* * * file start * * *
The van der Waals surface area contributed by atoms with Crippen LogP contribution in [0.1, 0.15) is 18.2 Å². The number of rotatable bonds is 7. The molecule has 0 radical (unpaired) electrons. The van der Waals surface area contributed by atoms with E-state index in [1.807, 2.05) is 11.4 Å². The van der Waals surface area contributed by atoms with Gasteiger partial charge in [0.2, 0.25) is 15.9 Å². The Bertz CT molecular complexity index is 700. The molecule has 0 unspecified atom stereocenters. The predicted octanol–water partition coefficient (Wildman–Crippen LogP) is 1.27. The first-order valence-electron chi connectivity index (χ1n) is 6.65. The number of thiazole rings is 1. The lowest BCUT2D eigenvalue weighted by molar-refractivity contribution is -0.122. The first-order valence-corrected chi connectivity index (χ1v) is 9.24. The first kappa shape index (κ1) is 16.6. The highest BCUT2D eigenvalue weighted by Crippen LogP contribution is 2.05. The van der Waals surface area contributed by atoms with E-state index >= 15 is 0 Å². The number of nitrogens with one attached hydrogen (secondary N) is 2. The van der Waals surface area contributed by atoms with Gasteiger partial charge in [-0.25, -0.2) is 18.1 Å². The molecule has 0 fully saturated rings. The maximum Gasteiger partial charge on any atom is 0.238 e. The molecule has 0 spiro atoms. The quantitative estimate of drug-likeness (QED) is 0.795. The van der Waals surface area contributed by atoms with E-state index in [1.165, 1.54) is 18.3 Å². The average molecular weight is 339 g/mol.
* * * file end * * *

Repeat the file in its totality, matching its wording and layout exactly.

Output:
The van der Waals surface area contributed by atoms with Crippen LogP contribution in [0.1, 0.15) is 18.2 Å². The number of rotatable bonds is 7. The molecule has 0 radical (unpaired) electrons. The van der Waals surface area contributed by atoms with E-state index in [1.807, 2.05) is 11.4 Å². The van der Waals surface area contributed by atoms with Gasteiger partial charge in [0.2, 0.25) is 15.9 Å². The Bertz CT molecular complexity index is 700. The molecule has 0 unspecified atom stereocenters. The predicted octanol–water partition coefficient (Wildman–Crippen LogP) is 1.27. The first-order valence-electron chi connectivity index (χ1n) is 6.65. The number of thiazole rings is 1. The lowest BCUT2D eigenvalue weighted by molar-refractivity contribution is -0.122. The first-order valence-corrected chi connectivity index (χ1v) is 9.24. The first kappa shape index (κ1) is 16.6. The highest BCUT2D eigenvalue weighted by Crippen LogP contribution is 2.05. The van der Waals surface area contributed by atoms with E-state index >= 15 is 0 Å². The number of nitrogens with one attached hydrogen (secondary N) is 2. The van der Waals surface area contributed by atoms with Gasteiger partial charge in [-0.25, -0.2) is 18.1 Å². The molecule has 0 fully saturated rings. The maximum Gasteiger partial charge on any atom is 0.238 e. The molecule has 0 spiro atoms. The quantitative estimate of drug-likeness (QED) is 0.795. The van der Waals surface area contributed by atoms with E-state index in [1.165, 1.54) is 18.3 Å². The average molecular weight is 339 g/mol.